‘A Passage to India’ by E. M. Forster (1924)

A Passage to India

I’m going to do something new for this entry, and write about a book that I’ve re-read, rather than one that’s completely new to me. My excuse is that ‘Passage to India’ felt like a completely different novel to the book I read aged 18. For a start it felt like a piece of literature which told a story that engaged me through language, character, structure and themes; basically, it was a novel. I have an embarrassing memory that previously I read it only as a book. There were words on the pages and my eye passed over them and there were definitely names of people that recurred at frequent intervals, but I recall being extremely disappointed in the book as a whole. All I can say is, I was wrong.

This time I was stuck from the very first page with the joy of Forster’s prose. I don’t know what it says about my reading habits as a teenager, but it is humbling to realized that I passed over phrases like ‘they had tried to reproduce their own attitude to life upon the stage, and to dress up as the middle-class English people they actually were’ and ‘an expression on their faces not so much of determination as of a determination to be determined’ and only thought: when’s the story going to start? The very sentences are the clue to the story. Outwardly innocuous, they are filled with shadows and black humour with a probing wit lying just under the surface.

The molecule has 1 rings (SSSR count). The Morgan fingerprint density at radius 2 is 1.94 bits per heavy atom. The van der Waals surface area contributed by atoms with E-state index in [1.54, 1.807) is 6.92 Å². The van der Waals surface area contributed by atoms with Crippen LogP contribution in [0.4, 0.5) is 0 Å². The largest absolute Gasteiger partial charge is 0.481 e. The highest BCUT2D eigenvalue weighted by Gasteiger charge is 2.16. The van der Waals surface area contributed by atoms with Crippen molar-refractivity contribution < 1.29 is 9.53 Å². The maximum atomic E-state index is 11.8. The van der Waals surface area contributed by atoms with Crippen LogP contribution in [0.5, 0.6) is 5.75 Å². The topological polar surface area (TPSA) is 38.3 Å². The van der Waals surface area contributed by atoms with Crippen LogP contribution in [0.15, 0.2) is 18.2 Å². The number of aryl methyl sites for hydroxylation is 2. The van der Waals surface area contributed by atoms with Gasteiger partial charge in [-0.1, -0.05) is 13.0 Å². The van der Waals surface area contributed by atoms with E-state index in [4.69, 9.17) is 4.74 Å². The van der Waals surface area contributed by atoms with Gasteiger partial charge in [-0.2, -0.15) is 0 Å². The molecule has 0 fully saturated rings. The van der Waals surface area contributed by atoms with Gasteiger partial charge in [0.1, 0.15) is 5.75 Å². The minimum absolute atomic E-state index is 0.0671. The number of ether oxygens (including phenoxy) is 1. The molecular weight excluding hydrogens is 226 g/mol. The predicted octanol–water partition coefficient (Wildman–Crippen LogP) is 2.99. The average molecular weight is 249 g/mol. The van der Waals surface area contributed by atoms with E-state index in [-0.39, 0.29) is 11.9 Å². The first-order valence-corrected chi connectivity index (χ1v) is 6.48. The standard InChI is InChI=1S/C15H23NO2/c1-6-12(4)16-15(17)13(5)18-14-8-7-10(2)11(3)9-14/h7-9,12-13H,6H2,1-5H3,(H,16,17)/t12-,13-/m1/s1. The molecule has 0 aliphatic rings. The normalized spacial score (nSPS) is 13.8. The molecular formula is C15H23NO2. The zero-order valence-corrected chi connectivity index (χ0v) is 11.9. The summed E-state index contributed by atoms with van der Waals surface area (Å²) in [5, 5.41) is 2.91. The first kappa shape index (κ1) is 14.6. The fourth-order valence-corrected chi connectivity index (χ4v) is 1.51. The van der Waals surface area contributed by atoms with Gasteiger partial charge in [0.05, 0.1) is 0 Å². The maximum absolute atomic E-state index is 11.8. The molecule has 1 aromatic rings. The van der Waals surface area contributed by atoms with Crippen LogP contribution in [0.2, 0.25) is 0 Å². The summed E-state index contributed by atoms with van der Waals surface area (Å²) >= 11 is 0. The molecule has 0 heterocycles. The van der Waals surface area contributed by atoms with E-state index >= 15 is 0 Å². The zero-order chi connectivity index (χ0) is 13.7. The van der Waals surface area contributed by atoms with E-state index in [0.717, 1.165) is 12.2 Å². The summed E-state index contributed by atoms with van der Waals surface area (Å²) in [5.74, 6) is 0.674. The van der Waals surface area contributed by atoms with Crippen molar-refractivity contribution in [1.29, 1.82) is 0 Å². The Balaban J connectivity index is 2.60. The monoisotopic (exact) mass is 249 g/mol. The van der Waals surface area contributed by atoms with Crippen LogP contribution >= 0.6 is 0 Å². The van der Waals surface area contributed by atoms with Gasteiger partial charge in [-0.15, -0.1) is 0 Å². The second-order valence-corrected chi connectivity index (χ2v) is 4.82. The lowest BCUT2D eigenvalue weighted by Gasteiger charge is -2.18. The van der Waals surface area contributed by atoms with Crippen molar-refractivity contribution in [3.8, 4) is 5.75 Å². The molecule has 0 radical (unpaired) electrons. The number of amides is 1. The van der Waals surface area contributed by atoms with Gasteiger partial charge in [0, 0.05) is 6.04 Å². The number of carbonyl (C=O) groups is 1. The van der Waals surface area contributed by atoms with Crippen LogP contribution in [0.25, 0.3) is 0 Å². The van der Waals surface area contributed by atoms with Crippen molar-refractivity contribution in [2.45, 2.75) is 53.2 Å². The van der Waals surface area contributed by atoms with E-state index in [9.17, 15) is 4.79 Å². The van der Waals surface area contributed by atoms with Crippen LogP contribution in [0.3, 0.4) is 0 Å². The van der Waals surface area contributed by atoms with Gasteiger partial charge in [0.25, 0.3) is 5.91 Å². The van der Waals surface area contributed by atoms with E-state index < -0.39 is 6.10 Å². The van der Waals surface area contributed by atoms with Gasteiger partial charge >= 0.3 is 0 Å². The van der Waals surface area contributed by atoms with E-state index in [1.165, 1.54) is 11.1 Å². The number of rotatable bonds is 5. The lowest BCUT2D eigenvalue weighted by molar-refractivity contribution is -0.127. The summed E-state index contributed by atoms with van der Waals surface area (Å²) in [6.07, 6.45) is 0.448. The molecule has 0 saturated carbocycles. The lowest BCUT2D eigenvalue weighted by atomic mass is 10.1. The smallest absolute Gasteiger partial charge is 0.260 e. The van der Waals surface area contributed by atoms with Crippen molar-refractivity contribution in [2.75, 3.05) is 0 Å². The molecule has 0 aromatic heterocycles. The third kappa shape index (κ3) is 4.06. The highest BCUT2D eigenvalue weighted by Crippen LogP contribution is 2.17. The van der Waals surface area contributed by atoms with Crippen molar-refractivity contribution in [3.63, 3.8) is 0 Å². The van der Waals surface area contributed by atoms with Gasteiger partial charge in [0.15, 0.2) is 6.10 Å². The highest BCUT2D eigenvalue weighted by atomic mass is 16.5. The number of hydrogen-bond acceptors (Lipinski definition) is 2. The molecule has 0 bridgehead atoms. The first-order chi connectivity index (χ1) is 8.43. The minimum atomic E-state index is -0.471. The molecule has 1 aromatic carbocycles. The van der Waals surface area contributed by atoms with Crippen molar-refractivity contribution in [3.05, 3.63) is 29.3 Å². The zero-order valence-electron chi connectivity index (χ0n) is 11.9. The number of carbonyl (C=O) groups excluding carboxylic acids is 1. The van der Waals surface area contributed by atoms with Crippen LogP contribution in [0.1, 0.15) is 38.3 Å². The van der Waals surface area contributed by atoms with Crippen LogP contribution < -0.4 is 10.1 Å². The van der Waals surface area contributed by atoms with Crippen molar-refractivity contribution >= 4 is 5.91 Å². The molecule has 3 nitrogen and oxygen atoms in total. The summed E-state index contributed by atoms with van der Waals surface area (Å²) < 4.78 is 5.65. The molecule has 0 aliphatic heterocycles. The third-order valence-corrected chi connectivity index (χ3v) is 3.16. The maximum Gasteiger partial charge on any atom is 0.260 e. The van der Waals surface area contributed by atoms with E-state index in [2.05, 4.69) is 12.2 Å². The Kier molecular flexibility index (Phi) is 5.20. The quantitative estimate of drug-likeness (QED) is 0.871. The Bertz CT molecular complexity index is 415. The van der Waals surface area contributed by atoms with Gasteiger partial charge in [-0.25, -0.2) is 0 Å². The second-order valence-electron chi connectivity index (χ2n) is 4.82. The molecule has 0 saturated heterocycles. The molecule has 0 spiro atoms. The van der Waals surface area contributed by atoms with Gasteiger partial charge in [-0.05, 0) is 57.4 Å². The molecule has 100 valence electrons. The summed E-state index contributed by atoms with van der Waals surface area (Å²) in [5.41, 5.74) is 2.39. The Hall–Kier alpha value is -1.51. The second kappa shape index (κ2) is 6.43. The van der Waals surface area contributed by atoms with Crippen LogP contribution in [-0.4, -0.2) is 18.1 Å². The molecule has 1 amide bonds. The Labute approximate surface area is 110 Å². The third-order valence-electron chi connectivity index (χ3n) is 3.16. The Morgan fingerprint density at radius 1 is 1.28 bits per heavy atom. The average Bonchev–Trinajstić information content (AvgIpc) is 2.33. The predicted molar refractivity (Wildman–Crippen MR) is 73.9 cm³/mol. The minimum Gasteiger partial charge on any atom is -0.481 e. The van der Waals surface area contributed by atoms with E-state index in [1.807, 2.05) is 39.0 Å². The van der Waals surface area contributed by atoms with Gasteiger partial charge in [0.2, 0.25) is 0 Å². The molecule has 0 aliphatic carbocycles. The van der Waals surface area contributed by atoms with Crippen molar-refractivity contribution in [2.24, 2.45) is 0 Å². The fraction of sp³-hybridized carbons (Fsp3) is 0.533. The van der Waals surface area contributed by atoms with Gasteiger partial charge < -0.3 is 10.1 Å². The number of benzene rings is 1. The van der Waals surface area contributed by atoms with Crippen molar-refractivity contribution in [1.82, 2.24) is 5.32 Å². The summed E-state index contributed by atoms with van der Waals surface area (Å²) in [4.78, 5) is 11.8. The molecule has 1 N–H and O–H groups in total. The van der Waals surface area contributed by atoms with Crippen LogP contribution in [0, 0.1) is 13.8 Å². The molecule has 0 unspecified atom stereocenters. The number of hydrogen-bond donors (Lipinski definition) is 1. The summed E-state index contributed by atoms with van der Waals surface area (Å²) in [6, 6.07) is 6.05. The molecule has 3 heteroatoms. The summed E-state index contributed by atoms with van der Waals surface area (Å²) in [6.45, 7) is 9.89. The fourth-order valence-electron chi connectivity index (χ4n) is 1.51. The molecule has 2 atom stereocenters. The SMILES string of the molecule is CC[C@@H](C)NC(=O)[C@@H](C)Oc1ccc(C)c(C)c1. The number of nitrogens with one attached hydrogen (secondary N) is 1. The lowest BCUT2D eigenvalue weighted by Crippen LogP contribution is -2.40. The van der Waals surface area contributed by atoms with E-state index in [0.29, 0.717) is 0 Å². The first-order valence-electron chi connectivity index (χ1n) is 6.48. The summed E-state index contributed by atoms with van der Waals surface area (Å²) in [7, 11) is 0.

The characters are equally slippery. Even the English prigs, the most easily identifiable clique within the novel, have just enough complexity to prevent you from ever feeling like you completely understand them. While this this frustrated me as a reader who wanted answers I now find myself seduced by the humanity of it all. Similarly, the characters who deserve good treatment from the novelist (to my mind – the Indian natives oppressed and humiliated by the British at every opportunity) are equally elusive. Although stereotypes are mocked Forster refuses to do without them; modern readers are confronted with phrases such as ‘what they [the Indians] said and what they felt were (except in the case of affection) seldom the same.   They had numerous mental conventions, and when these were flouted they found it very difficult to function.’

I’m not going to have space to write much about the structure. I’ll just let it stand that the three sections (of completely irregular lengths) juxtapose the themes of nationalism, futility and knowledge masterfully. The blurbs of most editions will tell you that the plot revolves around an accusation made by a white woman against an Indian doctor while on a friendly visit to the Marabar caves. The confusion over what actually happened, and the subsequent strangely unimpressive plot twists provide the main action of the novel. As Forster is clearly aware, however, no novel can really explain human emotions, motivations or cultures. The novel observes them with the lightest of touches, never patronizing the reader with easy answers but embodying the quest for understanding that underlies all the best novels.

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